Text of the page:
National Geographic : 2010 Apr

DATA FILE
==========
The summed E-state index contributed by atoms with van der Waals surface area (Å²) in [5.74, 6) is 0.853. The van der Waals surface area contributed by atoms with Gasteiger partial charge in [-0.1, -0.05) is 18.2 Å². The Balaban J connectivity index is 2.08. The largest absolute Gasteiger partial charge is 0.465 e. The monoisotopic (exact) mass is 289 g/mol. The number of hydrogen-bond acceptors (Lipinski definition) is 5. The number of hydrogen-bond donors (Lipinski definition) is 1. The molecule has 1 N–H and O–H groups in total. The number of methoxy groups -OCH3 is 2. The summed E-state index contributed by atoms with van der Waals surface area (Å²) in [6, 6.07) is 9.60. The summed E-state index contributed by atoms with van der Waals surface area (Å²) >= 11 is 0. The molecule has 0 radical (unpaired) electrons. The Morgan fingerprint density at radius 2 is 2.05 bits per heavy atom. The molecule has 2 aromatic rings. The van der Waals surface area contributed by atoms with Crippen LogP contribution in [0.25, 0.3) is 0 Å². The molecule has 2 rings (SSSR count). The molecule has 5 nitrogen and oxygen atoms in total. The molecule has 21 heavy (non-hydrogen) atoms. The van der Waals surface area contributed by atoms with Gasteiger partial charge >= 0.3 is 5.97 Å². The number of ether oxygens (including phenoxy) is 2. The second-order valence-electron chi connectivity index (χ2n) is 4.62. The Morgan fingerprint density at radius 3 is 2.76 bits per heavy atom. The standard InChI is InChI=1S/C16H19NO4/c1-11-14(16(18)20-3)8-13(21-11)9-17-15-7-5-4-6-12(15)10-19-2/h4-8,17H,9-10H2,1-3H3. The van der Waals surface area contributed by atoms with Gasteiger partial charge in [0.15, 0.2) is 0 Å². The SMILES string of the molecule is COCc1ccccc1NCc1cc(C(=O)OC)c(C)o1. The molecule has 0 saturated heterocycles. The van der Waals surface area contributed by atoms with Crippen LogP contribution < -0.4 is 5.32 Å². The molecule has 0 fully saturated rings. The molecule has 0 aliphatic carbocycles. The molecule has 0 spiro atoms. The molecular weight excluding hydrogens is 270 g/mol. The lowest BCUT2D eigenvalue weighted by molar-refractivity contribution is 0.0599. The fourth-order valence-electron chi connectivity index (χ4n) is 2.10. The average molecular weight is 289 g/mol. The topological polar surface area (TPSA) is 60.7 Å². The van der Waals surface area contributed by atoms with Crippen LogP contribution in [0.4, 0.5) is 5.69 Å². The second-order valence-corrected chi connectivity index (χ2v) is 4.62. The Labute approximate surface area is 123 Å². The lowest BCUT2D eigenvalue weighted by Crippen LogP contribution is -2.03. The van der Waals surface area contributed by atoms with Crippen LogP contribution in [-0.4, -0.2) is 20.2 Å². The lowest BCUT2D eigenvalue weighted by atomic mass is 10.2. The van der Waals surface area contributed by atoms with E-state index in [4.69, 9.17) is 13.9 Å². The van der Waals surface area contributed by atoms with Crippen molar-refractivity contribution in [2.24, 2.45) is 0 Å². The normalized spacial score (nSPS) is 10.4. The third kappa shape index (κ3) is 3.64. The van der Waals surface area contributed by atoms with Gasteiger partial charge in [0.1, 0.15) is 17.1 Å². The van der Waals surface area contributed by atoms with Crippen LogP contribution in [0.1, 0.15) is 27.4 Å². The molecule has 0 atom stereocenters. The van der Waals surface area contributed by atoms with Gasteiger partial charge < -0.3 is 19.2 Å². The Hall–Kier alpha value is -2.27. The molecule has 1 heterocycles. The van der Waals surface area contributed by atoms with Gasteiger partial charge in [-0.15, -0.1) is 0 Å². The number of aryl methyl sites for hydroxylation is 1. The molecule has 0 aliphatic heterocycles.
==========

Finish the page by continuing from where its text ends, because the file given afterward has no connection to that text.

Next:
• to work together. In the 1970s, for example, Jordan and Israel agreed on how to divvy up water even when the countries were o cially at war. And cooperation between Israelis and Palestinians over water has continued even as other tracks of the peace process hit a wall. "It seems counterintuitive, but water is just too important to go to war over," says Chuck Lawson, a former U.S. o cial who worked on Israeli-Palestinian water issues in the 1990s. "Regardless of the political situation, people need water, and that's a huge incentive to work things out." One day last April, Bromberg led me to the natural spring that provides water to Auja, a Palestinian village of 4,500 people that climbs the barren hills a few miles west of the Jordan River near Jericho. Fed by winter rains, the spring was owing from a small, boulder-strewn oasis, and we trekked along the narrow concrete trough that transports water to the village, several miles away. "Auja is totally dependent on this water for agriculture," Bromberg said. "As soon as this spring dries up, there'll be no more water for farming." Part idealist, part political operative, Brom- berg was born in Israel and raised in Australia, then returned to Israel in 1988 to help build peace in the region. By challenging his own country to share water equitably, Bromberg has rattled the cages of hard-line Israeli politicians who see water as a national security issue---and as a resource to guard jealously. Since occupying the West Bank in 1967, Israel has built a few dozen settlements in the Jordan Valley, in addition to the 120 or so elsewhere in the West Bank. e settlers' water is provided by Mekorot, Israel's national water authority, which has drilled 42 deep wells in the West Bank, mainly to supply Israeli cities. (According to a Don Belt is the senior editor for foreign a airs for the magazine. Paolo Pellegrin has documented con icts in Bosnia, Sudan, and Afghanistan. Bearing the burdens of a dry land, the Jordan south of the Sea of Galilee is mostly saline water and liquid waste, its fresh waters pumped out upstream for farming and daily use.